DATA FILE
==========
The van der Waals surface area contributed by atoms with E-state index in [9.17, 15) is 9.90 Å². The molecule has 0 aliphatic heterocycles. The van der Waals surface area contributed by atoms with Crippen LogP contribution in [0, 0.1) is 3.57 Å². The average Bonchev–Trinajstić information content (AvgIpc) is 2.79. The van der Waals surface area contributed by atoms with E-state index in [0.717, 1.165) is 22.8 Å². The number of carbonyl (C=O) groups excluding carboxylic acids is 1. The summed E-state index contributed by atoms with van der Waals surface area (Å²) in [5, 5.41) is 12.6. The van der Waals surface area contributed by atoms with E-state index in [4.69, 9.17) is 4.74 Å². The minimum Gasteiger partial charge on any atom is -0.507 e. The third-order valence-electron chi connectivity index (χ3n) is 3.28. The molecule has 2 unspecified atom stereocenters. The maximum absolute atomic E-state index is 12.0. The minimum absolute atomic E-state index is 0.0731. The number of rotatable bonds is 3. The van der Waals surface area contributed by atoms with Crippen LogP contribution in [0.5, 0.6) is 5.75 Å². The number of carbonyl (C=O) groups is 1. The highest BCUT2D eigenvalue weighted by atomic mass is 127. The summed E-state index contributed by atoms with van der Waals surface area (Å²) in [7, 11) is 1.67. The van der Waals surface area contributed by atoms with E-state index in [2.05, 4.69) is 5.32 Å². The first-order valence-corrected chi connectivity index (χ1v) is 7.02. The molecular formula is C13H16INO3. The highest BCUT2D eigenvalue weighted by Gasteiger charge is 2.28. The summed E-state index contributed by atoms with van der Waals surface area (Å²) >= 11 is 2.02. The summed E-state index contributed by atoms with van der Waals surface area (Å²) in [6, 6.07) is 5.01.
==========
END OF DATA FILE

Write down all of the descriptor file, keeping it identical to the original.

The van der Waals surface area contributed by atoms with E-state index in [9.17, 15) is 9.90 Å². The molecule has 0 aliphatic heterocycles. The van der Waals surface area contributed by atoms with Crippen LogP contribution in [0, 0.1) is 3.57 Å². The average Bonchev–Trinajstić information content (AvgIpc) is 2.79. The van der Waals surface area contributed by atoms with E-state index in [0.717, 1.165) is 22.8 Å². The number of carbonyl (C=O) groups excluding carboxylic acids is 1. The summed E-state index contributed by atoms with van der Waals surface area (Å²) in [5, 5.41) is 12.6. The van der Waals surface area contributed by atoms with E-state index in [4.69, 9.17) is 4.74 Å². The minimum Gasteiger partial charge on any atom is -0.507 e. The third-order valence-electron chi connectivity index (χ3n) is 3.28. The molecule has 2 unspecified atom stereocenters. The maximum absolute atomic E-state index is 12.0. The minimum absolute atomic E-state index is 0.0731. The number of rotatable bonds is 3. The van der Waals surface area contributed by atoms with Crippen LogP contribution in [0.5, 0.6) is 5.75 Å². The number of carbonyl (C=O) groups is 1. The highest BCUT2D eigenvalue weighted by atomic mass is 127. The summed E-state index contributed by atoms with van der Waals surface area (Å²) in [7, 11) is 1.67. The van der Waals surface area contributed by atoms with E-state index in [2.05, 4.69) is 5.32 Å². The first-order valence-corrected chi connectivity index (χ1v) is 7.02. The molecular formula is C13H16INO3. The highest BCUT2D eigenvalue weighted by Gasteiger charge is 2.28. The summed E-state index contributed by atoms with van der Waals surface area (Å²) >= 11 is 2.02. The summed E-state index contributed by atoms with van der Waals surface area (Å²) in [6, 6.07) is 5.01.